Erik and Martin Demain are a father son team. Martin comes from a traditional art(s) and glassblowing background. Erik is a trained computer scientist and glass blower as well. Their work was recently featured in the Nova film the Origami Revolution. The shape shifting robot in the preview here was part of their work. The interesting thing about the work that they do is that well they’re both at MIT – which implies a relevance to not just art but also science and/or technology. They use their disciplines to inform their handmade work and to test the possibilities and mathematic realities of origami.
Their work is featured in part of the exhibit Forecasting: Climate Change and Water Impact at the Museum of the White Mountains. Erik and Marin helped explore The Cut and Fold Theorem described on Erik’s site as “The theorem is that every pattern (plane graph) of straight-line cuts can be made by folding and one complete straight cut. Thus it is possible to make single polygons (possibly nonconvex), multiple disjoint polygons, nested polygons, adjoining polygons, and even floating line segments and points. There are two methods for solving this problem, by different sets of people. I call them the straight-skeleton and disk-packing methods.”
Using the Cut and Fold Theorem they developed a cool site where you can learn to fold any message.
Why is this so cool? Well the relevance to someone in a maker role on campus – I was extremely excited to see what may be considered a craft integrated into making, computer science and even robotics. Skill sets and tools they’ve used with their work included: glass blowing, computer science, laser cutting, robotics, mathematics, x-ray, 3D printing, 3D scanning/CAD and more. Not only was that cool, but the ideas around say someone practicing origami and its ties to innovation were very cool. Studying their work is a low barrier entry to understanding making in terms of computer science, math and engineering.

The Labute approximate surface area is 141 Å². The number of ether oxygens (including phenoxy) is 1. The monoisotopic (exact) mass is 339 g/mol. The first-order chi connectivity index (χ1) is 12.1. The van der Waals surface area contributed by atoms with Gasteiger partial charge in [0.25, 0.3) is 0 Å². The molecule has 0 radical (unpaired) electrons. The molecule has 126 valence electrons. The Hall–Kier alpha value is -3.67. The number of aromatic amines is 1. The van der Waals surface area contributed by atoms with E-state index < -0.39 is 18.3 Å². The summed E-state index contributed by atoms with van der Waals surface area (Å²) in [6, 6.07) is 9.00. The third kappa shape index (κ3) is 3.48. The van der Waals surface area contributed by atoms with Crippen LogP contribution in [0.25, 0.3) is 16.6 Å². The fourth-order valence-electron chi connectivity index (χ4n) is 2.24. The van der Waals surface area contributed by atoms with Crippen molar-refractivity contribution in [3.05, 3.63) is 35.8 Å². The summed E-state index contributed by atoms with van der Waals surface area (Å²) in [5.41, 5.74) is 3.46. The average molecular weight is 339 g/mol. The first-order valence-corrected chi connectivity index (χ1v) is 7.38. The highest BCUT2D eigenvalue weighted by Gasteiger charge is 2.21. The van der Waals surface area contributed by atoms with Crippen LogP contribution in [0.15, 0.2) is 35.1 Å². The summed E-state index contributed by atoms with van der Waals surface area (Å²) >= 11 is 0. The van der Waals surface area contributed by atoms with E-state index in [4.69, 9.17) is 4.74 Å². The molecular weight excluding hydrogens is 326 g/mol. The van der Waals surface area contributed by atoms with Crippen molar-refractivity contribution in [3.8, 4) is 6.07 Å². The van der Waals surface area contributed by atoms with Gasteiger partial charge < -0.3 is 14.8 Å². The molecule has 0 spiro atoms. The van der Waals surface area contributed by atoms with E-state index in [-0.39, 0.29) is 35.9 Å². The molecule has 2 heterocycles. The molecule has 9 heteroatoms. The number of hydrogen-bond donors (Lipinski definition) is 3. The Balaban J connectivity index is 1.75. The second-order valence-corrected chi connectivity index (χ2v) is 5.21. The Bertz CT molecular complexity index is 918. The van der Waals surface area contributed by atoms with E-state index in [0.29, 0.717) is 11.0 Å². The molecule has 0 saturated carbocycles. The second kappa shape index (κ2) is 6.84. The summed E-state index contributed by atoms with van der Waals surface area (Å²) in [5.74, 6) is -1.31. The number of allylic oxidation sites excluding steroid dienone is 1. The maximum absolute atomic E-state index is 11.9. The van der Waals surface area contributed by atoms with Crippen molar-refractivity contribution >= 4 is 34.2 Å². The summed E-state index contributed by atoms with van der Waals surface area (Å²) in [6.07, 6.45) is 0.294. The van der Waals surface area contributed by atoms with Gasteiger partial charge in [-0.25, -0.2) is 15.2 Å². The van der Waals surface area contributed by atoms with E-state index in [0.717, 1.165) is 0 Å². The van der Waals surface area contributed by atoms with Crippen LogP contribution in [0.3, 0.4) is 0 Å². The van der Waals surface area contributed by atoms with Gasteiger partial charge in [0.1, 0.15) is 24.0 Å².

The one issue I had personally though stems from the challenges I’ve always faced with origami – I have trouble understanding the written instructions – that for me has always been a struggle. Since I was a young child my parents’ encouraged my sister and I to do origami and the best I could do was this paper frog. Crane instructions frustrated me to no end, as I could not spatially figure them out.
Origami is one of the first tried and true steps for me discovering learning styles I thrive in i.e. kinesthetic or visual. I’ve thrived with gifs in my world to say the least, and I do wonder if computer generated models displaying steps could also help me better understand the processes around origami, and help people like me succeed further in our understanding of the natural world, computer science and engineering.
With a little hands on instruction from Erik, I thrived.
Check out the MIT Origami Club here.